They still need to find a trusty left back. There was the unpleasant Brian Mullan distraction (a 10-game suspension for breaking a players' leg). Striker Omar Cummings has come back to the planet after his 2010 breakout season, with injuries providing some of the explanation. In fact, every Rapids front line striker has dealt with injuries this year.
The defense just isn't what it was last year, when playoff positioning was built by allowing just 32 goals in 30 games. This year, Gary Smith's troupe has already allowed 27 in just 21 games. To make matters worse, Conor Casey, who had been scoring lately in his stop-and-start campaign, limped away from CenturyLink Field on Saturday with an Achilles injury.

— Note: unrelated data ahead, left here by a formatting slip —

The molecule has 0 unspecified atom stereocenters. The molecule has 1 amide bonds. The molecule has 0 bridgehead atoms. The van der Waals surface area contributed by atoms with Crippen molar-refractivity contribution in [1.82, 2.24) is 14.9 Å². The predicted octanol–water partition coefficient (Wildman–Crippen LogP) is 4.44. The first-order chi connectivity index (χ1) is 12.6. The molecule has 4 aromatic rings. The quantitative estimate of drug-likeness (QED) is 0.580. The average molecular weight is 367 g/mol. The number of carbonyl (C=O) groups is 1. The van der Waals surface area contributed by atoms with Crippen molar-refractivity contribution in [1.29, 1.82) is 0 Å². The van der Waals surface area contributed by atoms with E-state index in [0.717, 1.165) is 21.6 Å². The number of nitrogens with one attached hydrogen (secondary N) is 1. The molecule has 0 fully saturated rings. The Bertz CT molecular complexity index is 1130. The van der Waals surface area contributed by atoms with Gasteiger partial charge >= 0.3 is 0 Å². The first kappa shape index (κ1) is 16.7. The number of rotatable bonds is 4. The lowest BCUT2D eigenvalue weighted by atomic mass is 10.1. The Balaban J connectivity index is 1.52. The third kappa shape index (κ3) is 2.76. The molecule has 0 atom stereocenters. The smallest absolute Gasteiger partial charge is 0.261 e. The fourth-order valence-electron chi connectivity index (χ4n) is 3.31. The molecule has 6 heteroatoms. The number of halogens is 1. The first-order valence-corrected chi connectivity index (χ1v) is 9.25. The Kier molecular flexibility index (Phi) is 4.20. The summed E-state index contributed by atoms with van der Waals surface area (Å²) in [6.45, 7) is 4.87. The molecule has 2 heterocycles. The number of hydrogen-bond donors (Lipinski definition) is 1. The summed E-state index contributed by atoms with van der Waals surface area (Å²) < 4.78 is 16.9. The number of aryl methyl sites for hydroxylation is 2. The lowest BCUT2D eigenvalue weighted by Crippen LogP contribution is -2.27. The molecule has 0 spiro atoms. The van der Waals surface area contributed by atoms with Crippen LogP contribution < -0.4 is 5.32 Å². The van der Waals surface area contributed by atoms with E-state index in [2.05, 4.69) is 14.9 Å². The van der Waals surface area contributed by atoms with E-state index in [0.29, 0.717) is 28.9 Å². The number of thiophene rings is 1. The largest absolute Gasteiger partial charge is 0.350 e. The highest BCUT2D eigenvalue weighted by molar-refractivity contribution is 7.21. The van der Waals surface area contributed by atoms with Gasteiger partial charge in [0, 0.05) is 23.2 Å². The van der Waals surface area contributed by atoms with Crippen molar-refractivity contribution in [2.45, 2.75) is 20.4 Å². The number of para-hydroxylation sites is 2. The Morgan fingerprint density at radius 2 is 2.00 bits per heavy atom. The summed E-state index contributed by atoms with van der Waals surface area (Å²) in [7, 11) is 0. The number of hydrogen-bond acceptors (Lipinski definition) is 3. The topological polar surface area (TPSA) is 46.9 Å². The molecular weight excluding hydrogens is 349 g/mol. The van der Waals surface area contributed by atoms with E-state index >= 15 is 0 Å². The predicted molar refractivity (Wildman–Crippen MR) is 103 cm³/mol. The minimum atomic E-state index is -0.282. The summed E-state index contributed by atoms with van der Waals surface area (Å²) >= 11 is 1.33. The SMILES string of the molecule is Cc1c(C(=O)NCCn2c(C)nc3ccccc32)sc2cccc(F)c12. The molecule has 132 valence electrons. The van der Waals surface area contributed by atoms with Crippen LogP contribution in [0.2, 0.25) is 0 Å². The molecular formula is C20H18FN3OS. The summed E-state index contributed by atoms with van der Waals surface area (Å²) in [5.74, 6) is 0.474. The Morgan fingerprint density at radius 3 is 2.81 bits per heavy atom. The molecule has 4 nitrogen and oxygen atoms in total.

The Rapids haven't issued a prognosis, but Achilles injuries are rarely short-term. If they can't get him back in a month, when CONCACAF Champions League group play begins, things could get very dicey for a team that had quite little to deal with or overcome during last year's title campaign.
With fingers crossed, fans in the Sound are hoping Montero has launched another of his momentous runs -- the kind that can alter a season. He has three goals in the Sounders' last two MLS matches, both quality wins. Last week's victory was in Portland, where Montero's free kick was picture perfect. Saturday, Sigi Schmid's team beat the champs, which is still worthwhile, even if the champs just are a little un-champ like these days.